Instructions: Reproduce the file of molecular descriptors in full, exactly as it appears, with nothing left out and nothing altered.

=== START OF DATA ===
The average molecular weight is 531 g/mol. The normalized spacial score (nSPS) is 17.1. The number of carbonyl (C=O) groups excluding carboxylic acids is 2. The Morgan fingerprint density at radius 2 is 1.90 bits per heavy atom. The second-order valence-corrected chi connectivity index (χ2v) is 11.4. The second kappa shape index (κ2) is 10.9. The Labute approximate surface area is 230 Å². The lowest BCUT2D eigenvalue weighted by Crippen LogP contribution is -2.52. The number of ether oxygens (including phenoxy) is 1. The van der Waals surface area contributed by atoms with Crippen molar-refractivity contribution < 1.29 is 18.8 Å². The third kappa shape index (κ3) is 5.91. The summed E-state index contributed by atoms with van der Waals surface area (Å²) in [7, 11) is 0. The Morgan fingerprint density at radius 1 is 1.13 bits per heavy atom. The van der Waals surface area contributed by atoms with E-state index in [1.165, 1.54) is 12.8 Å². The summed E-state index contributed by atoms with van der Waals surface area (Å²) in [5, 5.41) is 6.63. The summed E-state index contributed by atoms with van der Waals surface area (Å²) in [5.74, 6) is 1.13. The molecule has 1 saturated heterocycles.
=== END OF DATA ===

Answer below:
The average molecular weight is 531 g/mol. The normalized spacial score (nSPS) is 17.1. The number of carbonyl (C=O) groups excluding carboxylic acids is 2. The Morgan fingerprint density at radius 2 is 1.90 bits per heavy atom. The second-order valence-corrected chi connectivity index (χ2v) is 11.4. The second kappa shape index (κ2) is 10.9. The Labute approximate surface area is 230 Å². The lowest BCUT2D eigenvalue weighted by Crippen LogP contribution is -2.52. The number of ether oxygens (including phenoxy) is 1. The van der Waals surface area contributed by atoms with Crippen molar-refractivity contribution < 1.29 is 18.8 Å². The third kappa shape index (κ3) is 5.91. The summed E-state index contributed by atoms with van der Waals surface area (Å²) in [7, 11) is 0. The Morgan fingerprint density at radius 1 is 1.13 bits per heavy atom. The van der Waals surface area contributed by atoms with E-state index in [1.165, 1.54) is 12.8 Å². The summed E-state index contributed by atoms with van der Waals surface area (Å²) in [5, 5.41) is 6.63. The summed E-state index contributed by atoms with van der Waals surface area (Å²) in [5.74, 6) is 1.13. The molecule has 1 saturated heterocycles.